Sir Philip Bowes Vere Broke
9 September 1776|
Nacton, near Ipswich, England
|Died||2 January 1841(aged 64)|
|Years of service||1792 -|
|Awards||Order of the Bath
Naval Gold Medal
Broke was born at Broke Hall, Nacton, near Ipswich, the eldest son of Philip Bowes Broke, grandson of Philip Broke (Ipswich MP) and descendant of Sir Richard Broke (d. 1529), who served as Chief Baron of the Exchequer. He attended Ipswich School where a house has now been named in his honour.
Broke joined the Royal Naval Academy at Portsmouth Dockyard in 1788, and began active service as a midshipman in 1792. It was rather unusual for him to receive formal naval education — most of his contemporaries had only "on the job" training. He served as third lieutenant on the frigate HMS Southampton during the Battle of Cape St. Vincent in February 1797. He was promoted to commander in 1799 and captain on 14 February 1801.
He married Sarah Louisa Middleton on 25 November 1802. They had 11 children.
Capture of USS Chesapeake
His most notable accomplishment was his victory while commanding HMS Shannon, over the USS Chesapeake on 1 June 1813, during the War of 1812. Broke took command of the Shannon, a 38-gun frigate, on 31 August 1806. Broke was ordered to Halifax, Nova Scotia in 1811 as the diplomatic position between America and Britain deteriorated. The US Congress declared war on 18 June 1812. There were half a dozen naval battles between a Royal Navy and a United States Navy vessel of equivalent rate in 1812s and early 1813s. The Americans won every time, primarily because although the British and American ships were of the same rate, they were not of the same size or power. In each case the American ships were substantially larger than the British vessels and had a heavier broadside (the Americans had a main battery of 24 pounder long guns compared with the smaller 18 pounders mounted on the British ships).
Matters changed when Shannon defeated Chesapeake off Boston, Massachusetts, when the captain of the latter ship responded to a challenge to a single ship action made by Broke. Although Chesapeake was a slightly larger craft and had a substantially larger crew, gunnery was Broke's area of expertise, and the crew of Shannon were exceptionally well drilled. Chesapeake was disabled by gunfire, boarded and captured within 15 minutes of opening fire. 56 sailors on Chesapeake were killed and 85 wounded including her captain James Lawrence who died of his wounds on 4 June. Lawrence's last command was reported to be, "Don't give up the ship". On the Shannon, 24 were killed and 59 wounded, including Broke who sustained a serious head wound while leading the boarding party.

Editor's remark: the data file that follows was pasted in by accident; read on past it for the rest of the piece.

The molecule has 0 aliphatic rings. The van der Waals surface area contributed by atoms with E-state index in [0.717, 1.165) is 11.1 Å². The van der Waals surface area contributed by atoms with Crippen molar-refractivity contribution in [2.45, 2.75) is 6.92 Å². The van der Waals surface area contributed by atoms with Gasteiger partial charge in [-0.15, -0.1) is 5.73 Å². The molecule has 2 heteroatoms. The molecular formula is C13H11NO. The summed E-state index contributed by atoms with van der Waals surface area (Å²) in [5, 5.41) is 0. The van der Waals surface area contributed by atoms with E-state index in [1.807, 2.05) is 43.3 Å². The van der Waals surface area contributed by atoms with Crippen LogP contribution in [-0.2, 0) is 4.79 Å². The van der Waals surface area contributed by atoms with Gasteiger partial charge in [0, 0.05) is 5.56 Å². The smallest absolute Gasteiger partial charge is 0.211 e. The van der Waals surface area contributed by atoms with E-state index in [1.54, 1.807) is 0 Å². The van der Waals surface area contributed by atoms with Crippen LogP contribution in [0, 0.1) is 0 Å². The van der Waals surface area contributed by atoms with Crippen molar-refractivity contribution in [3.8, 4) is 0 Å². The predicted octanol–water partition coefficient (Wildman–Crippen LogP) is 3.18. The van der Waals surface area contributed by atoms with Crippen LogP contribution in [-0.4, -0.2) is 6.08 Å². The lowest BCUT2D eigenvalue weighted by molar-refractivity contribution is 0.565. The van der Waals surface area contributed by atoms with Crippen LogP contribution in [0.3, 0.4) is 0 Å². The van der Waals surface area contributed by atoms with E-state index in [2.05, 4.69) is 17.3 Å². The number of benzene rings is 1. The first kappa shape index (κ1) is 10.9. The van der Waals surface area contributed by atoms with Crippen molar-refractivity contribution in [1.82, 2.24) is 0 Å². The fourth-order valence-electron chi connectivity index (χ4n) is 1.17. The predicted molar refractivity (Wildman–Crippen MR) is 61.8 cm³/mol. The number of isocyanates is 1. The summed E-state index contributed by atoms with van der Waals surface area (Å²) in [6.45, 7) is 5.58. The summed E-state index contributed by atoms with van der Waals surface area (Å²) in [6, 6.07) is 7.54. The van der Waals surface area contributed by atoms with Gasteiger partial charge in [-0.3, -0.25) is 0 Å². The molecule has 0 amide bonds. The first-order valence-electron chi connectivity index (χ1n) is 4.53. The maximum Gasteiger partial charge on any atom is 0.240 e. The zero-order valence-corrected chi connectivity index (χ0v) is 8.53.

Lieutenant Provo Wallis took command of Shannon as the frigate and her prize returned to Halifax as surgeons worked to save Broke. In Halifax, Broke recovered at the Commissioner's residence in the Halifax Naval Yard.
Shannon's victory created a sensation in both the US and Great Britain. In recognition, Broke was created a baronet on 25 September 1813. He became a Knight Commander of the Order of the Bath on 3 January 1815. He was also awarded a Naval Gold Medal, one of only eight awarded for single ship actions between 1794 and 1816. While his wounds precluded further active service, Broke served as a naval gunnery specialist in the Royal Navy. He was promoted to rear admiral of the red on 22 July 1830.
Broke in Fiction
A fictionalized account of Shannon's battle with Chesapeake is featured prominently in Patrick O'Brian's novels The Fortune of War and The Surgeon's Mate. Broke, whom O'Brian makes a cousin to his protagonist Captain Jack Aubrey, is favorably portrayed as a character in the former work, and receives prominent mention in the second.
- G.M. Miller, BBC Pronouncing Dictionary of British Names (Oxford UP, 1971), p. 21.
- The Navy List, 1831
- At the time the official rating of a ship did not accurately reflect the number of cannon mounted. Thus HMS Shannon (1053 tons burthen) was classed as a 38 gun ship but mounted 52 guns in total. USS Chesapeake (1244 tons burthen) was variously rated a 36 or 38 gun ship but mounted 49 guns in total. Although Shannon had slightly more cannon the disparity was more apparent than real as Broke mounted a number of very small carronades in order that ships' boys and younger midshipmen could have cannon light enough for them to practise on. The force of a ship was usually calculated as "weight of metal." This was the aggregate of the weight of all the cannonballs capable of being fired in one broadside (ie when half of the cannon (all the guns on the same side) were fired). The British weight of metal was 547 pounds, the American weight of metal was 581 pounds. The two ships were very well matched with no preponderance of force on either side. See Padfield and Gardiner.
- The London Gazette: . 21 September 1813. Retrieved 5 February 2008.
- The London Gazette: . 5 February 1814. Retrieved 5 February 2008.
- The London Gazette: . 4 January 1815. Retrieved 5 February 2008.
- The London Gazette: . 1 July 1815. Retrieved 5 February 2008.
|Wikisource has the text of the 1911 Encyclopædia Britannica article Broke, Sir Philip Bowes Vere, Bart..|
- Biography at the Dictionary of Canadian Biography Online
- Brief biography
- Broke's letter reporting Shannon's victory over Chesapeake.
- Description of the significance of the battle.
- Admiral Sir P. B. V. Broke ...: a memoir, published 1866, now at GoogleBooks.
- Dictionary of National Biography, 1885-1900, Volume 06, now at Wikisource.
- Press release relating to his Gold Naval Medal (DCMS, 19 January 2006)
- History of Nova Scotia, "The Shannon and the Chesapeake," Part 1 and Part 2
- A Suffolk Naval Hero.
- Gardiner, R. (2000). Frigates of the Napoleonic Wars, Chatham Publishing. ISBN 1-86176-135-X
- Padfield, P. (1968). Broke and the Shannon, London: Hodder and Stoughton
|Baronetage of the United Kingdom|
(of Broke Hall)
Sir Philip Broke